Over a period of a few months, Kashmir Hill spent every hour of the night and day in Meta’s virtual reality social network, Horizon Worlds, to meet the metaverse’s earliest adopters — and to see what all the fuss is about. “I gave up television, books and a lot of sleep over the past few months to spend dozens of hours as an animated, floating, legless version of myself.” But who is spending time there? Is the Horizon version of yourself better than the one in real life? Is it ultimately safe? Will the rest of us end up joining them? Lots of questions. While Hill has some answers, the future of this immersive, three-dimensional internet is still unclear.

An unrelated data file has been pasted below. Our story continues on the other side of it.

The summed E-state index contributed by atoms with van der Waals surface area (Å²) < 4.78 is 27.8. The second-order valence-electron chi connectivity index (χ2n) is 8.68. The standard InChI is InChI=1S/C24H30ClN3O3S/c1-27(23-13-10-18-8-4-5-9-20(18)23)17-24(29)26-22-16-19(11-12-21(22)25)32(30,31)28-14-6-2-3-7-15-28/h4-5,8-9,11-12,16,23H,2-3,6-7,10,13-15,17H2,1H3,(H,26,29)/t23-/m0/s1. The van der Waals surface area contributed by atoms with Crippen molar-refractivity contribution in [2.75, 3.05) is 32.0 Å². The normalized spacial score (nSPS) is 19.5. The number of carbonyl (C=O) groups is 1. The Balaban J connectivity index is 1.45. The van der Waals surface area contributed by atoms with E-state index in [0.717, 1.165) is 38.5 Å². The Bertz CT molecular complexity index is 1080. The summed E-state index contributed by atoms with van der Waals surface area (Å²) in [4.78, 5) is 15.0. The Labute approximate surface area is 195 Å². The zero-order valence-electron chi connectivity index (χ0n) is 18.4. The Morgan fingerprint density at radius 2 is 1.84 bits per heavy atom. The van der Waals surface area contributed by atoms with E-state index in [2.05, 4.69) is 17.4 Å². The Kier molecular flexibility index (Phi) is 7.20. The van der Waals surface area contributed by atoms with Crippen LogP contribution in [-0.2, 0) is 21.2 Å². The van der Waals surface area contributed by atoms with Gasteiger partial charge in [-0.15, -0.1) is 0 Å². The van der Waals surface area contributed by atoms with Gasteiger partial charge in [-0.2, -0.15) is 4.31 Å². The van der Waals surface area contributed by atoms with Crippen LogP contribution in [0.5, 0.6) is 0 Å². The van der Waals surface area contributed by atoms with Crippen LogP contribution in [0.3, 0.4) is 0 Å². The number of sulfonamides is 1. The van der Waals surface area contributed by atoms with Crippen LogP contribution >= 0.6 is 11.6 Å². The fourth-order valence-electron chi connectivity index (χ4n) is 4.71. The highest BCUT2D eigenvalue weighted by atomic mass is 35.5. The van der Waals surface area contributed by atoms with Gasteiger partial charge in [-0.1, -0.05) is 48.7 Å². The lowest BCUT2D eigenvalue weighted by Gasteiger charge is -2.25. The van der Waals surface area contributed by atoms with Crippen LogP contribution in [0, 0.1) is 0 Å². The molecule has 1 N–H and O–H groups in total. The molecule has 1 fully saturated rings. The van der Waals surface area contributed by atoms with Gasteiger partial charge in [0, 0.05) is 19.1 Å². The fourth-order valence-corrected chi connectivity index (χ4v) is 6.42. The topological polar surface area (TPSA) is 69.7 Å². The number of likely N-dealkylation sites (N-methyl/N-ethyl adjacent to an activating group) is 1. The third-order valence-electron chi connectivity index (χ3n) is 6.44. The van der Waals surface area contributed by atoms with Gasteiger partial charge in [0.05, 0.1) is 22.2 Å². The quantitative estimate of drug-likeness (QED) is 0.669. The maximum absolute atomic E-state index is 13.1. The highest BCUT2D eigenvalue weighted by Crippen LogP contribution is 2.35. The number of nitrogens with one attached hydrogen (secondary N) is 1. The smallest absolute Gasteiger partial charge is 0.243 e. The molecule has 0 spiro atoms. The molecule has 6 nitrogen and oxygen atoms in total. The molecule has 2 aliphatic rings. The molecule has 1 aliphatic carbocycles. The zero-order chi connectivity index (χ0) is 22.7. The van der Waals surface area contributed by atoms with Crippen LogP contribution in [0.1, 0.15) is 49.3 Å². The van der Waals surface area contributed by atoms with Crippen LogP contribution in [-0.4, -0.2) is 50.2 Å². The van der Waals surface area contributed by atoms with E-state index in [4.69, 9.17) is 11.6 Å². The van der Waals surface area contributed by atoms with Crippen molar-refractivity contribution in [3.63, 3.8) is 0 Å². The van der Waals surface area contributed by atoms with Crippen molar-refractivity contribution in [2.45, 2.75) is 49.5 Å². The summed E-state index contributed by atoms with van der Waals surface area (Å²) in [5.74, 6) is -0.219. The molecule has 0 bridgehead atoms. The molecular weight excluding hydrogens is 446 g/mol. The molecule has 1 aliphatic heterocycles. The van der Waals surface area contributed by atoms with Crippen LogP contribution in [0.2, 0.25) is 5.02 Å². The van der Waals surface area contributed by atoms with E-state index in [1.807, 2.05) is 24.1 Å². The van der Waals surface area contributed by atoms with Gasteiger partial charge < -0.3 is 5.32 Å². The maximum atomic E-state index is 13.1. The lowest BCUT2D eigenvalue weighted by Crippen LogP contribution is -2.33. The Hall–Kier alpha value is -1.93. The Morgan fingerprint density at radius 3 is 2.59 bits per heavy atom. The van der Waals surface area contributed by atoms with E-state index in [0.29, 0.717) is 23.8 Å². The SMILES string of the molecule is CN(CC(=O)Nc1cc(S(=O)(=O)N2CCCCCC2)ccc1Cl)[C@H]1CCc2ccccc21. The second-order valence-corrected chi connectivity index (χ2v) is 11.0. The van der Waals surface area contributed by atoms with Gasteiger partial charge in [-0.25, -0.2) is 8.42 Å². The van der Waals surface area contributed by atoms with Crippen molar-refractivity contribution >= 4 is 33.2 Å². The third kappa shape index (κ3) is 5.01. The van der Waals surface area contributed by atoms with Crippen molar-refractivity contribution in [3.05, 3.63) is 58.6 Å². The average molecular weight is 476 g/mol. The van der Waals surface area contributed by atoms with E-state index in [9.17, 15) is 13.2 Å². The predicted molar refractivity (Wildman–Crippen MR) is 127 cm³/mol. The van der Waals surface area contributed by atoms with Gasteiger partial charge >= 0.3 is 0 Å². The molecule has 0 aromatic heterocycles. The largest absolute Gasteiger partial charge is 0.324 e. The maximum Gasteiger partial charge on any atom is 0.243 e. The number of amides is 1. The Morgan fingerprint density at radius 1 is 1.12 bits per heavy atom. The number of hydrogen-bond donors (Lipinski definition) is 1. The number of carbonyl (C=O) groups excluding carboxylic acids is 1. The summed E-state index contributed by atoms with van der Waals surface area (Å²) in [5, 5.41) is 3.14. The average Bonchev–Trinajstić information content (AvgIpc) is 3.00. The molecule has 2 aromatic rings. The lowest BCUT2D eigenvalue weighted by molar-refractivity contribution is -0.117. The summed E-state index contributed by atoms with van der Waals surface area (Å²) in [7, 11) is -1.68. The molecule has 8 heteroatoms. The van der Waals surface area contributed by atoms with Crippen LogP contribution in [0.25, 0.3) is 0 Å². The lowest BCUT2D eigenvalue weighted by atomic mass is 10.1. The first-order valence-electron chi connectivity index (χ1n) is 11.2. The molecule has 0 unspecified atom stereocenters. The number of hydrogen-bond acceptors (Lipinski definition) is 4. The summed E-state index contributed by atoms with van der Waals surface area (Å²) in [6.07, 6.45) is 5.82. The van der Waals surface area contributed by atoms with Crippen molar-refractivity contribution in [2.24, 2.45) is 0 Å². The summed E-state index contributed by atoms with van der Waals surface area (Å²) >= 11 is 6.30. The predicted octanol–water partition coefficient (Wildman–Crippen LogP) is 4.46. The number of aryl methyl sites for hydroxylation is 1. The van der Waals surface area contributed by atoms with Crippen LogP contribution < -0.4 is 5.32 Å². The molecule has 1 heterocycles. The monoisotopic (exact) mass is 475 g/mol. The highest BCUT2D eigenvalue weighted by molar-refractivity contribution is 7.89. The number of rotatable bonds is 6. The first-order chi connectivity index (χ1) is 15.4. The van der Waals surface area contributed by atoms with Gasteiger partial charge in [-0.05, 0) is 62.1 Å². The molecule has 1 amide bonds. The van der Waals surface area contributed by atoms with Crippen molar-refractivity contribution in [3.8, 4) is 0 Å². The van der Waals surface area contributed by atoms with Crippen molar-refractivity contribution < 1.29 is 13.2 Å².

Wearing the headset, I thought I looked like a failed version of the future, but my 5-year-old was captivated. She begged to try my goggles. Eventually, I relented and let her play Bogo, a game in which she cared for a cute baby alien. After a few minutes, I tried to remove the headset, but she liked it so much that she ran away from me — and straight into a wall. (She was fine.)